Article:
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In a grid dominated by renewable energy, Rye’s Swan Lake and Goldendale closed loop pumped storage facilities are positioned to be the “heavily artillery” batteries US utilities will need

October 13, 2020

Experts say pumped hydro is notoriously difficult to site. But as more renewables come online, the industry is eyeing new locations and fresh technologies.

At least 32 utilities are aiming to be carbon-free or achieve net-zero emissions by 2050. This is the second of a four-part series exploring the storage technologies that could get them there.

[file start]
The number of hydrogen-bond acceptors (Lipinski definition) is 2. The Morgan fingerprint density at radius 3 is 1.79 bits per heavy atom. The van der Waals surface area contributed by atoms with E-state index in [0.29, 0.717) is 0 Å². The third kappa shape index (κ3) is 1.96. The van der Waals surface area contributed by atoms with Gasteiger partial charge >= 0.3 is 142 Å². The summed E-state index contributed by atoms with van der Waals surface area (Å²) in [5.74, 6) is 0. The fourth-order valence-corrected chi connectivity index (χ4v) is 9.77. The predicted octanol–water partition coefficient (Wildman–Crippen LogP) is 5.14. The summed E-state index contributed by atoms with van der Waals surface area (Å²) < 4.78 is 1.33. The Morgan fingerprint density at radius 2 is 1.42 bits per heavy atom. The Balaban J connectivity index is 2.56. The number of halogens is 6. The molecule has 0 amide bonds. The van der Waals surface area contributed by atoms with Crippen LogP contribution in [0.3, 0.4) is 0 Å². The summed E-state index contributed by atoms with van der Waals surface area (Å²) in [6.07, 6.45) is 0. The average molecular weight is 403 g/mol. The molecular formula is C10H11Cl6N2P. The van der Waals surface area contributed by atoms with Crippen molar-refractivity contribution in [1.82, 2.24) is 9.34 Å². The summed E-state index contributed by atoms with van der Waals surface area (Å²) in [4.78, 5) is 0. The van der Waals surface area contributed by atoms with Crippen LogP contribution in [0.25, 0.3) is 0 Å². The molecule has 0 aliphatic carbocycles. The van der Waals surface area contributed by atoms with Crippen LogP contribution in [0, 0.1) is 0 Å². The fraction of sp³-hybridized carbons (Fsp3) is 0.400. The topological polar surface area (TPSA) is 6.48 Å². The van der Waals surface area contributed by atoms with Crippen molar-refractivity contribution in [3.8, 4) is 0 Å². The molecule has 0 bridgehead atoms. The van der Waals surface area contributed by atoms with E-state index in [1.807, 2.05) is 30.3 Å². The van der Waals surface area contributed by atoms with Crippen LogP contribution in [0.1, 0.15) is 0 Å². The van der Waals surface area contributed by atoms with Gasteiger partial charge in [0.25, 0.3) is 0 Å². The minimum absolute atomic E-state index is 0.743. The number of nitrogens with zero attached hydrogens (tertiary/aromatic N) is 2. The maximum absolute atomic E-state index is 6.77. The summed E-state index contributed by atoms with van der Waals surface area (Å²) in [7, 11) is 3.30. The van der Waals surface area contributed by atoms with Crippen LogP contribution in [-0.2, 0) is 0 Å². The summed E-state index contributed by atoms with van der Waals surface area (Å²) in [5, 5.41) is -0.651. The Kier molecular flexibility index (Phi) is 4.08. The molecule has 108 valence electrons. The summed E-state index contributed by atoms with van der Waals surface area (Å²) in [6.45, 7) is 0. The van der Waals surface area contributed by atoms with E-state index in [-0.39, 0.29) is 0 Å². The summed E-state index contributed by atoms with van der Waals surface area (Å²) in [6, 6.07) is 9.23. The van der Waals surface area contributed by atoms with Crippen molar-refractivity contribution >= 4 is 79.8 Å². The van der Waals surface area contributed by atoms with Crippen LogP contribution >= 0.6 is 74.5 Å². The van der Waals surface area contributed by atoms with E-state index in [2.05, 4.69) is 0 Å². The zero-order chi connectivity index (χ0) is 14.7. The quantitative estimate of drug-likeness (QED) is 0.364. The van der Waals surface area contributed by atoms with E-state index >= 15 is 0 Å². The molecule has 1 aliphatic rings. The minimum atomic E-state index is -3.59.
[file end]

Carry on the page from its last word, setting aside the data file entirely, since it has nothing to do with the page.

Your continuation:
Around three or four years ago, Jim Day, CEO of Daybreak Power, came across a Bureau of Reclamation (BOR) study that listed dozens of locations around the country that could be viable for pumped hydro storage projects.

Day picked two — one close to the Hoover Dam in Arizona, and the other located in Navajo Nation territory, near Lake Powell, on the Utah-Arizona border — as potential candidates. In 2018, his company filed a preliminary permit application for the 1,540 MW Next Generation Pumped Storage project at the first location, and the following year, a second application for the 2,210 MW Navajo Energy Storage Station at the latter.

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- UtilityDive - By Kavya Balaraman @kavya_balaraman